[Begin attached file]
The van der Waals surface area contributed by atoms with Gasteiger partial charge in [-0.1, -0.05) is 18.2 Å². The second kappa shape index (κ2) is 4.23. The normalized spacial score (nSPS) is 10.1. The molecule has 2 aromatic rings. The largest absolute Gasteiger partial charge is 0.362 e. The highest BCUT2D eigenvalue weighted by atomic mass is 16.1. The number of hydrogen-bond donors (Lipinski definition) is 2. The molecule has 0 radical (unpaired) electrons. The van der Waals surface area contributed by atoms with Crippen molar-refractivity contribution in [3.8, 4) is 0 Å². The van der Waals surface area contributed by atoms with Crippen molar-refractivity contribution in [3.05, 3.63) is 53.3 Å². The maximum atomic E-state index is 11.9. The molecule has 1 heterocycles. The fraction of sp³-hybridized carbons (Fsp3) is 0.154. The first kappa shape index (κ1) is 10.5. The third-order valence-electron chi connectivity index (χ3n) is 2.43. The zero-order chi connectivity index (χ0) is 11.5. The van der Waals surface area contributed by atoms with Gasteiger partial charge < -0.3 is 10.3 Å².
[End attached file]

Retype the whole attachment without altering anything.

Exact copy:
The van der Waals surface area contributed by atoms with Gasteiger partial charge in [-0.1, -0.05) is 18.2 Å². The second kappa shape index (κ2) is 4.23. The normalized spacial score (nSPS) is 10.1. The molecule has 2 aromatic rings. The largest absolute Gasteiger partial charge is 0.362 e. The highest BCUT2D eigenvalue weighted by atomic mass is 16.1. The number of hydrogen-bond donors (Lipinski definition) is 2. The molecule has 0 radical (unpaired) electrons. The van der Waals surface area contributed by atoms with Crippen molar-refractivity contribution in [3.8, 4) is 0 Å². The van der Waals surface area contributed by atoms with Crippen molar-refractivity contribution in [3.05, 3.63) is 53.3 Å². The maximum atomic E-state index is 11.9. The molecule has 1 heterocycles. The fraction of sp³-hybridized carbons (Fsp3) is 0.154. The first kappa shape index (κ1) is 10.5. The third-order valence-electron chi connectivity index (χ3n) is 2.43. The zero-order chi connectivity index (χ0) is 11.5. The van der Waals surface area contributed by atoms with Gasteiger partial charge < -0.3 is 10.3 Å².